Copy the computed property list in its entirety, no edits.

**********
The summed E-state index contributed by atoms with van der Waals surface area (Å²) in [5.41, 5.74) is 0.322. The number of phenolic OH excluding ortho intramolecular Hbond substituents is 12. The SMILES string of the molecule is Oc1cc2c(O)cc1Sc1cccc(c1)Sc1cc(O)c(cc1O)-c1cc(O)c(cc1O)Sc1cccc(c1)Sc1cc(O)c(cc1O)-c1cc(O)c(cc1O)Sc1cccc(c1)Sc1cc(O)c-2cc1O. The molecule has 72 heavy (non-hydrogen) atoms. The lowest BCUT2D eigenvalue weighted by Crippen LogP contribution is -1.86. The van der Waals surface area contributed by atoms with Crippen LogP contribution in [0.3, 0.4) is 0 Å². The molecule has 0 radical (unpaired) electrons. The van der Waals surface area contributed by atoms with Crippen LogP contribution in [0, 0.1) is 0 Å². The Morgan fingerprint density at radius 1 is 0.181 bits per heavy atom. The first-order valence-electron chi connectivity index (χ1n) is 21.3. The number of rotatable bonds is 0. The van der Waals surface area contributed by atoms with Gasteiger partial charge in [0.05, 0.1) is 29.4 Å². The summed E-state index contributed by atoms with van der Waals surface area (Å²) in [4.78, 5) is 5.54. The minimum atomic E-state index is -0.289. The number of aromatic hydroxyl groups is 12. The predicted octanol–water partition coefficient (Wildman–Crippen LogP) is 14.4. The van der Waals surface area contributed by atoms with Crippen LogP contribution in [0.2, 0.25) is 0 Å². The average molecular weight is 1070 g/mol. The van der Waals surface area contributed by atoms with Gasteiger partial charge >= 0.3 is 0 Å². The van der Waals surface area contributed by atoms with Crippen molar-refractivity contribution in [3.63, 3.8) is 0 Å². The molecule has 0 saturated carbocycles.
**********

The summed E-state index contributed by atoms with van der Waals surface area (Å²) in [5.41, 5.74) is 0.322. The number of phenolic OH excluding ortho intramolecular Hbond substituents is 12. The SMILES string of the molecule is Oc1cc2c(O)cc1Sc1cccc(c1)Sc1cc(O)c(cc1O)-c1cc(O)c(cc1O)Sc1cccc(c1)Sc1cc(O)c(cc1O)-c1cc(O)c(cc1O)Sc1cccc(c1)Sc1cc(O)c-2cc1O. The molecule has 72 heavy (non-hydrogen) atoms. The lowest BCUT2D eigenvalue weighted by Crippen LogP contribution is -1.86. The van der Waals surface area contributed by atoms with Crippen LogP contribution in [0.3, 0.4) is 0 Å². The molecule has 0 radical (unpaired) electrons. The van der Waals surface area contributed by atoms with Crippen LogP contribution in [0, 0.1) is 0 Å². The Morgan fingerprint density at radius 1 is 0.181 bits per heavy atom. The first-order valence-electron chi connectivity index (χ1n) is 21.3. The number of rotatable bonds is 0. The van der Waals surface area contributed by atoms with Gasteiger partial charge in [0.05, 0.1) is 29.4 Å². The summed E-state index contributed by atoms with van der Waals surface area (Å²) in [4.78, 5) is 5.54. The minimum atomic E-state index is -0.289. The number of aromatic hydroxyl groups is 12. The predicted octanol–water partition coefficient (Wildman–Crippen LogP) is 14.4. The van der Waals surface area contributed by atoms with Crippen LogP contribution in [0.2, 0.25) is 0 Å². The average molecular weight is 1070 g/mol. The van der Waals surface area contributed by atoms with Gasteiger partial charge >= 0.3 is 0 Å². The van der Waals surface area contributed by atoms with Crippen molar-refractivity contribution in [3.63, 3.8) is 0 Å². The molecule has 0 saturated carbocycles.